April 23, 2024

Key Role of Glucagon in Maintaining Kidney Health Revealed in New Study

A recent study conducted by researchers at UT Southwestern Medical Center has found that glucagon, a hormone primarily known for its role in promoting blood sugar production in the liver, also plays a crucial role in maintaining kidney health. The researchers discovered that when glucagon receptors were removed from mouse kidneys, the animals developed symptoms similar to chronic kidney disease (CKD).

The findings, which were published in Cell Metabolism, provide new insights into the physiological functions of glucagon and shed light on CKD, a prevalent disease affecting millions of individuals worldwide, as reported by the National Institute of Diabetes and Digestive and Kidney Diseases.

Lead researcher Dr. Philipp Scherer, Professor of Internal Medicine and Cell Biology and Director of UTSW’s Touchstone Center for Diabetes Research, stated, “Our study reveals the significant protective effects of glucagon on kidney health and overall metabolic well-being of the organism.”

Glucagon is produced by cells in the pancreas when blood sugar levels drop below a certain threshold. This hormone then travels through the bloodstream to receptors on liver cells, stimulating the liver to produce glucose for energy. While previous research has highlighted the role of glucagon in the liver, its function in the kidneys has remained unclear.

To investigate the function of glucagon receptors in the kidneys, the researchers used genetic techniques to eliminate these receptors in mice and compared them to mice with intact receptors. The mice lacking kidney-based glucagon receptors exhibited various kidney pathologies, including inflammation, scarring, lipid accumulation, high blood pressure, and oxidative stress, similar to features of fatty liver disease.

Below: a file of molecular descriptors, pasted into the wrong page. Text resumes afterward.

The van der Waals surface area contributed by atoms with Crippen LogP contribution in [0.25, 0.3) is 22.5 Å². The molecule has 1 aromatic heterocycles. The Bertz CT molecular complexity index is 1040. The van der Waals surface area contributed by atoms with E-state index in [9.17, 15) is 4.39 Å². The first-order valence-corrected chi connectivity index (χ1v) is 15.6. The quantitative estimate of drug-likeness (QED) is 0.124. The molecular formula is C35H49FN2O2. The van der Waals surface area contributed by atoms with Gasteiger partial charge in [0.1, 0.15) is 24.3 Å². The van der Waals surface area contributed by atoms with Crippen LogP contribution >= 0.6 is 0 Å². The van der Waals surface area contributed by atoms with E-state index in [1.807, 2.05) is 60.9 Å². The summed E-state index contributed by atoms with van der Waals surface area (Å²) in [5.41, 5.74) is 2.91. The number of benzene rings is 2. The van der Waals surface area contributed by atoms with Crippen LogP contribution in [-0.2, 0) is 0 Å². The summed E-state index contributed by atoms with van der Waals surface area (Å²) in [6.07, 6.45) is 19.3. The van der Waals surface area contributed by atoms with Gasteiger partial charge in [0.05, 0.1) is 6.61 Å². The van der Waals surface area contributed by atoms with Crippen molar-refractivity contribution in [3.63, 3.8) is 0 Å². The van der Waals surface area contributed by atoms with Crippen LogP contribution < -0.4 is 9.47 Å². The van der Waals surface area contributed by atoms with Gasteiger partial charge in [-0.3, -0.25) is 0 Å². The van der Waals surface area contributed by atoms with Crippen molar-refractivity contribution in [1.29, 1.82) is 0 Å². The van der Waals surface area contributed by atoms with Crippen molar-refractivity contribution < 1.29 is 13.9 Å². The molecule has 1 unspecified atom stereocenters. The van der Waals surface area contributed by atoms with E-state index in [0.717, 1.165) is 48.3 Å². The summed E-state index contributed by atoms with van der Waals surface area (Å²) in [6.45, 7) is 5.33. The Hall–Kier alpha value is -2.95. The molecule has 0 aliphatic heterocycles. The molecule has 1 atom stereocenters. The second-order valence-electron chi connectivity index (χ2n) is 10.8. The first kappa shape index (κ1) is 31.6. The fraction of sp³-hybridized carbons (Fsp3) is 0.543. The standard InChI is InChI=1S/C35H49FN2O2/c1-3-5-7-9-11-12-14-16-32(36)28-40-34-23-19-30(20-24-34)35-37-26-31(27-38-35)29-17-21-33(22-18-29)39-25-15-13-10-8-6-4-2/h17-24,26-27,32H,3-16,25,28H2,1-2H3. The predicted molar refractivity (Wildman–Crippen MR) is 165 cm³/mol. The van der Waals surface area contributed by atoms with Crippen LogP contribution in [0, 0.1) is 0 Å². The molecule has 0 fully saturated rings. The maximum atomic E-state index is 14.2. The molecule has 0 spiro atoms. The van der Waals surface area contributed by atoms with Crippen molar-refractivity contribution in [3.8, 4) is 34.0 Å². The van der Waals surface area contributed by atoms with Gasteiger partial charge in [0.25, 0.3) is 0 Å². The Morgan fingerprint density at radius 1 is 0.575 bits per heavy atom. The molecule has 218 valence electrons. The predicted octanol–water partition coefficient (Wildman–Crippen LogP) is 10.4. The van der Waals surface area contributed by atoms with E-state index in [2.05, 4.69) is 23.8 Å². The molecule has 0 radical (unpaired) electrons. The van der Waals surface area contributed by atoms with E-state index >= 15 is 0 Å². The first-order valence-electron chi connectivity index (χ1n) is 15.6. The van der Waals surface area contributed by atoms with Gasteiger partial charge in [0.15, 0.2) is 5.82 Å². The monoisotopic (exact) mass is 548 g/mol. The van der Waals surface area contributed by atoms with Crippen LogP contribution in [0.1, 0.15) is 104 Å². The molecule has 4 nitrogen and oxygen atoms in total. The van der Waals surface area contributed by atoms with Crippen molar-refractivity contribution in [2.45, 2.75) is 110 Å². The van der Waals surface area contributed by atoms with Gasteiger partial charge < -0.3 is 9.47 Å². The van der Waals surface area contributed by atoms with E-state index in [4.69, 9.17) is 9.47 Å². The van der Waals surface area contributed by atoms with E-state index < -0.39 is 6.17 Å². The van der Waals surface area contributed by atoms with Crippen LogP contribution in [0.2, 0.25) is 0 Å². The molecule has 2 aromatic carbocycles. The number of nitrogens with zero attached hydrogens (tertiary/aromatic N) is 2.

Moreover, mice without kidney-based glucagon receptors experienced systemic issues stemming from kidney dysfunction, such as electrolyte imbalances, heart problems, and difficulties in regulating nitrogen levels. These effects closely resembled the symptoms observed in individuals with CKD.

Dr. May-Yun Wang, Assistant Professor of Internal Medicine and first author of the study, mentioned, “Patients with CKD have been found to have fewer kidney glucagon receptors, raising questions about the relationship between receptor levels and kidney pathology.”

The researchers suggest that new drugs currently in late-stage clinical trials for obesity and diabetes, which incorporate glucagon, could potentially benefit individuals with CKD by improving kidney health. Dr. Scherer noted that these drugs have demonstrated positive effects on kidney function in clinical trials, providing a rationale for their potential usefulness in treating CKD.

The study’s findings emphasize the essential role of glucagon in kidney health and suggest that targeting glucagon receptors could offer therapeutic benefits for individuals with CKD. Further research will explore the mechanisms underlying glucagon’s protective effects on the kidneys and its implications for developing novel treatment strategies for CKD.

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